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The EU General Court has upheld two decisions to reject online video company Vimeo’s Community trademark (CTM) application covering the name of its company after ruling that it could cause a likelihood of confusion with a rival’s mark.
On Friday, October 23, the court rejected Vimeo’s appeal against the Office for Harmonization in the Internal Market’s (OHIM) previous refusals.
Vimeo had sought protection for the term ‘Vimeo’ covering telecommunications and online entertainment services.
The company first applied for a CTM in 2011, but its application faced opposition from Portugal-based PT Comunicações which owns a CTM for the term ‘meo’. The Portuguese company’s CTM covers advertising, telecoms services and magazines.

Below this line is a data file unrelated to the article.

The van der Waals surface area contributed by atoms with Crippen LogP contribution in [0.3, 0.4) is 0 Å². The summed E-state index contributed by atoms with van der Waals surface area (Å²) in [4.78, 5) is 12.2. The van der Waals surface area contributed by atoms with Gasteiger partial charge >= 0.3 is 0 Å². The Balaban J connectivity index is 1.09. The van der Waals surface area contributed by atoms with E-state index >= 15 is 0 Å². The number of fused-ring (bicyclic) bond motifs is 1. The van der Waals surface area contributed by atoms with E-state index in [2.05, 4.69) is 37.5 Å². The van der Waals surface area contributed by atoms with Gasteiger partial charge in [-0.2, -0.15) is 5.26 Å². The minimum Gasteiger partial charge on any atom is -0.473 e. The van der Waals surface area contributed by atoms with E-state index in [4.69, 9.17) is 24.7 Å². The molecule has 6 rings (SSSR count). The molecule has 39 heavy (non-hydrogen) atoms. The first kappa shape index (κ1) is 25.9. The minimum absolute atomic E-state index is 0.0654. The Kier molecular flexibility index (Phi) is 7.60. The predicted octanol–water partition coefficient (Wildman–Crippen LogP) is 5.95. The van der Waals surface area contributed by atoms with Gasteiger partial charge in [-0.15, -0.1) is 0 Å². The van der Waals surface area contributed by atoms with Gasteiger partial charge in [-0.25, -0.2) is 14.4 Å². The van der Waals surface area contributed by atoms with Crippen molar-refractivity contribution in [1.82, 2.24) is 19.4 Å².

In 2013, OHIM’s Opposition Division sided with PT Comunicações. The decision was affirmed by OHIM’s Second Board of Appeal later that year prompting Vimeo to appeal against the ruling at the General Court in July last year.
In its appeal, Vimeo argued that OHIM was incorrect to dismiss its application because the two marks had co-existed since 2006 without any evidence of confusion among the relevant consumers.
But the court said this was “not sufficient to demonstrate the peaceful co-existence of the marks in issue”.
Furthermore, the court dismissed Vimeo’s protestations that both the marks are phonetically dissimilar.
The court said: “The fact that the mark applied for begins with the letters ‘v’ and ‘i’ and that it is, therefore, longer to pronounce does not lead to the conclusion that there is no phonetic similarity at all between the marks at issue.
“The relevant public will perceive a phonetic similarity due to the group of letters ‘meo’ common to those marks,” the court added.
Vimeo; EU General Court; OHIM; CTMs; online videos